Semi-professional Stockton FC caters to footballing needs in Stockton
The highest level of outdoor football in Stockton rose from the concrete in 2018, built on a base of homegrown talent and an ambition to showcase the town.
“Our big thing with Stockton FC is just to improve the experience for these boys,” said Chris Hernandez, chairman and coach of Stockton FC, explaining why he founded the club. “I don’t want these boys to experience football like me.”
The third year semi-professional football club is a member of the United Premier Soccer League. The team includes players ages 17-27 from across San Joaquin County and East Bay.
The team’s slogan “The Club From Concrete” plays on Tupac Shakur’s poem, a poem that Hernandez says embodies Stockton’s persevering nature. “I’m a huge Tupac fan,” Hernandez said. “Pac represented a great deal of Californian arrogance and determination.”
Determination has been key for Hernandez and his front office of around eight others, as they try to open doors for young players – doors that weren’t as easily accessible for Hernandez when he was starting out in the game. sport. SFC connects players with college programs and overseas teams while developing their talent.
The club was just the outlet Edson Justo, one of Stockton FC’s youngest players, needed to elevate his skills. It posed a challenge to play among and against players who have more experience under their belt.
SFC sit fifth in the NorCal South Premier Division with a record (0-2-3) still seeking their first win of the season. Joseph “Yoyo” Mayorca leads the team in all-time scoring with 37 goals since the team’s inception. Justo is also one of the club’s attacking weapons, scoring his only goal against the MCSC Jaguars on March 26.
“It feels good knowing someone my age can keep up with them, but it definitely takes a little bit longer,” Justo said. “You definitely have to put in more work than the others to get to this point, but it feels good. It’s a lot of fun for me, personally.
Between school, financial responsibilities and Stockton FC, Justo has been balancing the majority of the season. At 18, he sticks to his routine with the club at the top of his priority as he pursues his dreams of playing professionally or following the collegiate route.
As well as preparing players for the next level of football, Stockton FC provides space for young players to find their place in the world of football. Ramses Chavez, 21, who has been with the club since the team’s first trials, has discovered his passion for coaching.
After initially wanting to turn professional, Chavez saw the impact he had as a leader on the team and all he had to offer outside of the game.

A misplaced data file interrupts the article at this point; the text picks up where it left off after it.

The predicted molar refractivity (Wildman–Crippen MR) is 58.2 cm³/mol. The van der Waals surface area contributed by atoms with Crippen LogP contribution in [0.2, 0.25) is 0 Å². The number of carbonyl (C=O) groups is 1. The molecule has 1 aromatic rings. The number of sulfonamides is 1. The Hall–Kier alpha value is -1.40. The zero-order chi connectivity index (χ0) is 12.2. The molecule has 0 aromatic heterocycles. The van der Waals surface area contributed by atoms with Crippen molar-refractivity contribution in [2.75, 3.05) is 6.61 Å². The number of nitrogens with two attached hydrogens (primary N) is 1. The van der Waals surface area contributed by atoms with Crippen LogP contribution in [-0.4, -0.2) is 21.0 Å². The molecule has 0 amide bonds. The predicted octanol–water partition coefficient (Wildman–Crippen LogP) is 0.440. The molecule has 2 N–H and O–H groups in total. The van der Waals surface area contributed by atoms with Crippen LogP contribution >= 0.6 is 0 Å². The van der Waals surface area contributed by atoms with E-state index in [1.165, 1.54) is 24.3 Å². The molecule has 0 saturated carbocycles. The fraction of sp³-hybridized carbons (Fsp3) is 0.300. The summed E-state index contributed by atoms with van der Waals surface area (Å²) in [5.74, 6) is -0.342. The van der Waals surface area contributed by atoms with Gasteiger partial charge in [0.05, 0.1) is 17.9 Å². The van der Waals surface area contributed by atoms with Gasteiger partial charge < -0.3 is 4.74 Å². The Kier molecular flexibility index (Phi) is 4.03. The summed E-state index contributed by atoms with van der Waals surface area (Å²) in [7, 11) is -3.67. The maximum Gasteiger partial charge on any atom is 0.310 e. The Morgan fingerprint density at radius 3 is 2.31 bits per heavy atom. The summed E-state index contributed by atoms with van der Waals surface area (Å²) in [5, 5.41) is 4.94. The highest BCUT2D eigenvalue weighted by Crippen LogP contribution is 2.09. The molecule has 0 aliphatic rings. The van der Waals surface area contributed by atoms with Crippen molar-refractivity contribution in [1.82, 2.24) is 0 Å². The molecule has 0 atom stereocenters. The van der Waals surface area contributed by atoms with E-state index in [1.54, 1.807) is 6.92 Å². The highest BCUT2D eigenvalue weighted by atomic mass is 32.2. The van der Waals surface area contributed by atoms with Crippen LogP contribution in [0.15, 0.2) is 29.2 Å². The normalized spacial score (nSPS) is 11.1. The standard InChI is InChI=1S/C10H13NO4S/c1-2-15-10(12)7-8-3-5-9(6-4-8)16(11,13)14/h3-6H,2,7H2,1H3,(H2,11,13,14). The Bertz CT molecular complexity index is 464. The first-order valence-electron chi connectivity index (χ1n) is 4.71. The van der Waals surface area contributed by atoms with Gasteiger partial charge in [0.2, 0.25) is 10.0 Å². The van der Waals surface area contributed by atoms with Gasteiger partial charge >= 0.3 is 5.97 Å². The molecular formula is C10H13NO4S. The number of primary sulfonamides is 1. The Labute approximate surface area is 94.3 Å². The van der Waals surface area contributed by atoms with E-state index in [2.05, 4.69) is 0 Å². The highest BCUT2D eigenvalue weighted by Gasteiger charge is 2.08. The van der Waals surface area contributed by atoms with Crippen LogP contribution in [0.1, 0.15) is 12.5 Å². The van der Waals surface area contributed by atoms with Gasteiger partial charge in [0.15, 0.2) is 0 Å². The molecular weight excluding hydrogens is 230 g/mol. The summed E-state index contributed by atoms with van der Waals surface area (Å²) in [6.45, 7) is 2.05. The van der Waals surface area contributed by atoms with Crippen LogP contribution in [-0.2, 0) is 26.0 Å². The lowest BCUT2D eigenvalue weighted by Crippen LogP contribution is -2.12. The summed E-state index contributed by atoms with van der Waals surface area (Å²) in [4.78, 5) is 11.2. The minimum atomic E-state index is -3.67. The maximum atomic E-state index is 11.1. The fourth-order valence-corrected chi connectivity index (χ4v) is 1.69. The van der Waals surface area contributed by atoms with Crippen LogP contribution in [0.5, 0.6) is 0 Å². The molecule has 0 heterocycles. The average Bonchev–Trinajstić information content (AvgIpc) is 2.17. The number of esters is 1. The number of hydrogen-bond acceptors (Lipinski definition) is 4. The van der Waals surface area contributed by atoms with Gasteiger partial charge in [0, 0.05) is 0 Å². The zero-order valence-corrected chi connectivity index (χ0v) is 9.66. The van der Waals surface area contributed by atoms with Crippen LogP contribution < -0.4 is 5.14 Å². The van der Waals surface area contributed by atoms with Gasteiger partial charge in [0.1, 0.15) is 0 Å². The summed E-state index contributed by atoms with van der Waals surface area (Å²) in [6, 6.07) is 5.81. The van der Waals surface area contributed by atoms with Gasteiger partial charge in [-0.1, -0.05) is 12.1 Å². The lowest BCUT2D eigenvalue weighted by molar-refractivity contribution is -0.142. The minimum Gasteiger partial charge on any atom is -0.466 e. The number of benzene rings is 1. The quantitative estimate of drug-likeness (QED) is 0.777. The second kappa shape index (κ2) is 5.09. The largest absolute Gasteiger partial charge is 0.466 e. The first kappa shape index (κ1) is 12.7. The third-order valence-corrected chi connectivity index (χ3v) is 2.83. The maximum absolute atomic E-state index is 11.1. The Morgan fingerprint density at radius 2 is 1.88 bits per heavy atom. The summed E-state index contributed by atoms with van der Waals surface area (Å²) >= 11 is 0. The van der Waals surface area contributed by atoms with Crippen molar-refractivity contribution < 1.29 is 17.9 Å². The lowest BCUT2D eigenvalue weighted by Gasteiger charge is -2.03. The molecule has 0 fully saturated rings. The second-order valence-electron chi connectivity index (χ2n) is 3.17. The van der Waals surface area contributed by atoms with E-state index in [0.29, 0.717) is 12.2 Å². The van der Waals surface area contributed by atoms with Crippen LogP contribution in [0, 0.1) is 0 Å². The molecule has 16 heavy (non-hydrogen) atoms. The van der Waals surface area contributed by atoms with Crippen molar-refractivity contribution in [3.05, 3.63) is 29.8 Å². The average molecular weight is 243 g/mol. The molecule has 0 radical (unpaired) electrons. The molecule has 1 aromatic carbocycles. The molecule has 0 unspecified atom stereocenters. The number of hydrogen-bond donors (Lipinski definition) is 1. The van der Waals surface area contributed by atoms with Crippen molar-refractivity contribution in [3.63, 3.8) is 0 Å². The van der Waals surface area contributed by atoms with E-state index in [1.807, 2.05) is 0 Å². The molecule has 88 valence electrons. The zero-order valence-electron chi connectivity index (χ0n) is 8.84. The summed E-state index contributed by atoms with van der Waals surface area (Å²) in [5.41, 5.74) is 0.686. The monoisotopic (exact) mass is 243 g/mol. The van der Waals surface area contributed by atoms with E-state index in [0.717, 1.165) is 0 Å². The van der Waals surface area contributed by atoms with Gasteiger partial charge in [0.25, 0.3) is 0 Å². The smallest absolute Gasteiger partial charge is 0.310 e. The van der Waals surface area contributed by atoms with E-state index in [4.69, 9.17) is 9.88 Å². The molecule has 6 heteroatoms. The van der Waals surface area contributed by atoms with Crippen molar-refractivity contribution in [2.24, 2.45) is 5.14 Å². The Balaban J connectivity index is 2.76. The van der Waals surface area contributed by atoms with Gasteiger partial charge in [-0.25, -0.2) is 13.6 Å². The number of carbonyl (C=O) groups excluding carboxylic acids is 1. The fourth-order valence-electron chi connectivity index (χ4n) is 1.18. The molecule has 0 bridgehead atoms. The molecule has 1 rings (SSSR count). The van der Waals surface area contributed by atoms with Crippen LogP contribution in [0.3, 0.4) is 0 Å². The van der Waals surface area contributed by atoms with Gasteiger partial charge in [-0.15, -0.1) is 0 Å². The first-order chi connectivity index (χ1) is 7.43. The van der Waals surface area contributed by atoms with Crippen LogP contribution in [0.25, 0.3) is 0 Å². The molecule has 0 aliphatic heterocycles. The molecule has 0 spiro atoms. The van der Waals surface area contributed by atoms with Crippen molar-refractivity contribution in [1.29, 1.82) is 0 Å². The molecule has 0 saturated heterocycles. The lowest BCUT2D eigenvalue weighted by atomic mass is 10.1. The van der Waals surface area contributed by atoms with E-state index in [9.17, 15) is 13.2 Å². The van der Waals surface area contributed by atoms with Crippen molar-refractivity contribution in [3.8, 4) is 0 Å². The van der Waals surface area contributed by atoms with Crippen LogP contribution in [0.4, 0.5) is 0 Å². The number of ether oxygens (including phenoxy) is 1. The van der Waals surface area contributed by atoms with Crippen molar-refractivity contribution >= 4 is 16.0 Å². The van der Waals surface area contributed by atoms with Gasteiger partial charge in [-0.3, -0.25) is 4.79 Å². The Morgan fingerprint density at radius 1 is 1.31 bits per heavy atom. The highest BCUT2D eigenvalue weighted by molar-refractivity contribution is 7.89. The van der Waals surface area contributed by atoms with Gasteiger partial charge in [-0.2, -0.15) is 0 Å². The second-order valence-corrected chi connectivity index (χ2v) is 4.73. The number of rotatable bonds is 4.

Chavez said he sees his coaching role as more than just teaching football.
“I feel like you could give them life lessons through football. And I feel like personally, I almost have a responsibility to be able to pass that knowledge on to other people who don’t have not this knowledge.
Chavez splits his time between Stockton FC and Chico, where he has already embarked on his goal as assistant coach of the Chico State club soccer team. His involvement with the team opened his eyes to how the club could impact young people in the community, as it did for him and other team members.
“It keeps us out of trouble and it also makes us disciplined with the system we have there,” Justo said. “If you want to achieve every football player’s goal of becoming a pro, that makes you stay on your toes and make sure you put in that work to get there.
Stockton FC are not as established in the community as Hernandez would like, but their inroads into the city’s sports market and community radar.
Growing its fan base through Instagram, changing its home game venue from Say Soccer Complex to Edison High School, and gaining the support of around five sponsorships this season are some of the ways the club continues to improve. It’s never easy to start something from scratch, but who better than “Club From Concrete” to be up for the challenge.
“What I love about football is that your community makes you,” Hernandez said. “Your community builds the team and you depend on people coming out and supporting you.”
Record journalist Shannon Belt covers the sport. She can be reached at [email protected] or on Twitter @ShannonBelt3. Support local news, subscribe to The Stockton Record at https://www.recordnet.com/subscribenow.